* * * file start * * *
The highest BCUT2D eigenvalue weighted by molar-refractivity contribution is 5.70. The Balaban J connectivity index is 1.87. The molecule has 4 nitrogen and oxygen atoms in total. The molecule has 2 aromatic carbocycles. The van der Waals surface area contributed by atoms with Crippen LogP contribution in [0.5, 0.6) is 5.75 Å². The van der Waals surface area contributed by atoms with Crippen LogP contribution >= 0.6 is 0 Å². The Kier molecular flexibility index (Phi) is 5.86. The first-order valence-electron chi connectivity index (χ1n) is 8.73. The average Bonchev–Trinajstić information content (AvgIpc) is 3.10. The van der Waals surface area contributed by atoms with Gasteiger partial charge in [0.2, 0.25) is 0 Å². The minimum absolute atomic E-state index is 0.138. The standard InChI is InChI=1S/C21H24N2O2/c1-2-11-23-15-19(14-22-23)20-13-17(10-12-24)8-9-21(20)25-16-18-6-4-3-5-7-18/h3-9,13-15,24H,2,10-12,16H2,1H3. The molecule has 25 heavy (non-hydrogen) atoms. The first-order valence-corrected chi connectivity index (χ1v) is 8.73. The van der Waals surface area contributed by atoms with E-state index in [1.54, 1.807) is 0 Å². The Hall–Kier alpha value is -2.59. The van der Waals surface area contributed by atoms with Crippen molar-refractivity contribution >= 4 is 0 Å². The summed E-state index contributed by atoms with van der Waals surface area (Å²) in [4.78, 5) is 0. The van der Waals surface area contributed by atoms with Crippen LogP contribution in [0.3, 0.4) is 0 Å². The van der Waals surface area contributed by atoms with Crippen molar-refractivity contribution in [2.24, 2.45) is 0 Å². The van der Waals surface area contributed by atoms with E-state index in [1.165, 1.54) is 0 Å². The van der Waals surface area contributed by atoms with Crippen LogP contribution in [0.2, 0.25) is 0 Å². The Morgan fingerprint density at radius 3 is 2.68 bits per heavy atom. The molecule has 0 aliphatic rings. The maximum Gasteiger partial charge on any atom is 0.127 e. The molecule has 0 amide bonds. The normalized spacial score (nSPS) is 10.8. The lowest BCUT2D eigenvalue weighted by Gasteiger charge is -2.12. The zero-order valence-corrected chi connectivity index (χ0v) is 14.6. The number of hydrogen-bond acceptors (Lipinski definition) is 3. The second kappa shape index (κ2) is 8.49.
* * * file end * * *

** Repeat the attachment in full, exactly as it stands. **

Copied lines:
The highest BCUT2D eigenvalue weighted by molar-refractivity contribution is 5.70. The Balaban J connectivity index is 1.87. The molecule has 4 nitrogen and oxygen atoms in total. The molecule has 2 aromatic carbocycles. The van der Waals surface area contributed by atoms with Crippen LogP contribution in [0.5, 0.6) is 5.75 Å². The van der Waals surface area contributed by atoms with Crippen LogP contribution >= 0.6 is 0 Å². The Kier molecular flexibility index (Phi) is 5.86. The first-order valence-electron chi connectivity index (χ1n) is 8.73. The average Bonchev–Trinajstić information content (AvgIpc) is 3.10. The van der Waals surface area contributed by atoms with Gasteiger partial charge in [0.2, 0.25) is 0 Å². The minimum absolute atomic E-state index is 0.138. The standard InChI is InChI=1S/C21H24N2O2/c1-2-11-23-15-19(14-22-23)20-13-17(10-12-24)8-9-21(20)25-16-18-6-4-3-5-7-18/h3-9,13-15,24H,2,10-12,16H2,1H3. The molecule has 25 heavy (non-hydrogen) atoms. The first-order valence-corrected chi connectivity index (χ1v) is 8.73. The van der Waals surface area contributed by atoms with E-state index in [1.54, 1.807) is 0 Å². The Hall–Kier alpha value is -2.59. The van der Waals surface area contributed by atoms with Crippen molar-refractivity contribution >= 4 is 0 Å². The summed E-state index contributed by atoms with van der Waals surface area (Å²) in [4.78, 5) is 0. The van der Waals surface area contributed by atoms with Crippen LogP contribution in [0.3, 0.4) is 0 Å². The van der Waals surface area contributed by atoms with Crippen molar-refractivity contribution in [2.24, 2.45) is 0 Å². The van der Waals surface area contributed by atoms with E-state index in [1.165, 1.54) is 0 Å². The van der Waals surface area contributed by atoms with Crippen LogP contribution in [0.2, 0.25) is 0 Å². The Morgan fingerprint density at radius 3 is 2.68 bits per heavy atom. The molecule has 0 aliphatic rings. The maximum Gasteiger partial charge on any atom is 0.127 e. The molecule has 0 amide bonds. The normalized spacial score (nSPS) is 10.8. The lowest BCUT2D eigenvalue weighted by Gasteiger charge is -2.12. The zero-order valence-corrected chi connectivity index (χ0v) is 14.6. The number of hydrogen-bond acceptors (Lipinski definition) is 3. The second kappa shape index (κ2) is 8.49.